A short-term tax-exempt securities primer–Part II

A short-term tax-exempt securities primer–Part II

By By Joe Baker

Canada’s vote reflects honesty

By Joe Baker

Senior Editor

When it comes to running an election and tabulating votes we could take some pointers from our northern neighbors, the Canadians.

They just conducted a national election up there and they put us to shame. Several million paper ballots were cast. They were all counted in four hours time with hardly any snafus. No recounts, no court cases, no baloney.

Of course the Canadians expect, and they have, open and honest elections. There is no secrecy whatsoever. Votes are counted at each precinct while citizen observers watch. Totals are posted. Each precinct counts about 500 ballots.

Canada also has a law that states if ballots are out of sight and control of polling place judges at any time they are disqualified and not counted.

Contrast that with the monkeyshines we are seeing in this country. Winnebago County is typical of what’s happening. Secrecy is the order of the day in our elections. The public is frozen out of the balloting and tabulating process. You mark your ballot and go home. Nobody in the general public knows what happens to those ballots or how they are counted. There’s no admittance to the counting center.

No ordinary residents are permitted to count votes. It is done by a private company which does everything in secret and answers to no one.

What can be done to correct the situation and insure that our elections are fair, accurate and honest? We can put pressure on our legislators to adopt model legislation for every county in this state.

Such model legislation has been spelled out by Jim Condit Jr. of Cincinnati and his organization Citizens for a Fair Vote Count.

These are the main provisions of such legislation: 1. use paper ballots marked by the voter in indelible ink; 2. ballots are kept in full view at the polling place in a clear, plastic box in a part of the poll where the voter casts his or her ballot under the eyes of designated poll watchers; 3. when polls close the ballot box is opened before all who wish to observe and in the presence of the election judges; 4. each precinct would require about eight workers, based on 200-250 ballots per precinct. Indelible markers would be barred from the counting area and only pencils and paper supplied by the county would be used. Tally sheets would match the ballots and would be signed by each official counter using them.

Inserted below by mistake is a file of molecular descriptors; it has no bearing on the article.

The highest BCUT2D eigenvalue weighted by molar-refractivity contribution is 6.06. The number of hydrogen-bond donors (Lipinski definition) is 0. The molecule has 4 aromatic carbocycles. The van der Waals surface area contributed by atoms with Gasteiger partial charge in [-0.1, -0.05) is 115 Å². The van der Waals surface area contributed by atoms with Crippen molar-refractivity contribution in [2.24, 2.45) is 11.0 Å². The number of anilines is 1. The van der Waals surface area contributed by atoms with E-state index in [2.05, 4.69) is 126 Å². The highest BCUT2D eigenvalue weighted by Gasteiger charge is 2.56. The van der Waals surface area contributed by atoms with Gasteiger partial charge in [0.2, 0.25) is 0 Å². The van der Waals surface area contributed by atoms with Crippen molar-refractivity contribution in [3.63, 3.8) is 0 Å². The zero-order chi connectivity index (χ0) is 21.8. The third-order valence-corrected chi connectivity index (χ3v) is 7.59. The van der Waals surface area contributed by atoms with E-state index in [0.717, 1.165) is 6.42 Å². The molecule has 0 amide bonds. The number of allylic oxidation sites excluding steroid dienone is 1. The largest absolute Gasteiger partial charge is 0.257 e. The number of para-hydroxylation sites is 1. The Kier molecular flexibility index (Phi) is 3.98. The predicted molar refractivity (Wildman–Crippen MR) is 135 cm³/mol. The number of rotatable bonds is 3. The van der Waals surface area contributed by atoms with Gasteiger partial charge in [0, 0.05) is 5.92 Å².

Additional provisions: 5. ballot counters would be chosen from among eligible voters one week before the election. Election officials would notify by mail each eligible voter in the county. Counters would be drawn by lot at the appointed time and place; 6. vote counters would be paid $50 an hour to insure that ordinary people, not government workers, would be counting the votes; 7. when votes are counted at each polling place any citizen would be able to observe and video tape the process. A deputy sheriff or National Guardsman would be present strictly to maintain order; 8. tally sheets would be signed by the official counters and then added up by precinct leaders designated by election officials and in the presence of the counters. Precinct captains and the counters all would sign the master tally sheet which would give results for the entire precinct. Copies of that sheet would go to the precinct captains and all counters; 9. this would establish a paper trail and provide a legal basis to certify the election; 10. all results would be posted at each precinct before the ballots are taken to the central counting station. The results must be posted 24 hours and reported by each team of precinct captains.

Beyond these steps: 11. two precinct residents would accompany the ballot box to central counting. These persons would be chosen at the pre-election drawing and would be paid $50 each for this service; 12. ballots would be kept for one year after the election; 13. all voters must be registered at least 30 days in advance of the election; 14. mail and absentee ballots would be outlawed; 15. computerized voting machines would be banned, especially those containing modems, and all mechanical voting machines would be prohibited as well; 16. any candidate would be allowed a designated witness to observe vote tabulation.

Beyond the county level these measures would be needed: 17. the military would have its own provisions for its personnel to vote. Each military unit would be its own precinct and would tabulate the votes the same as a civilian precinct; 18. election day would be a national holiday; 19. each state’s secretary of state would be mandated to count the vote. Three or more candidates could band together and designate a witness to observe the tabulation at state level; 20. the U.S. Senate would be charged with tabulating the vote for president, vice-president and the U.S. House and Senate, as the Constitution now provides.

This would effectively end the secret, illegal manipulation of the American vote that now prevails. Just to make certain Condit proposes that anyone convicted of election fraud at whatever level would lose their citizenship, plus serve a prison term: 10 years for an offense at the county or state level; 20 years for an offense in a federal election.

If we remain apathetic and asleep as in the past we will have no hope of being free.

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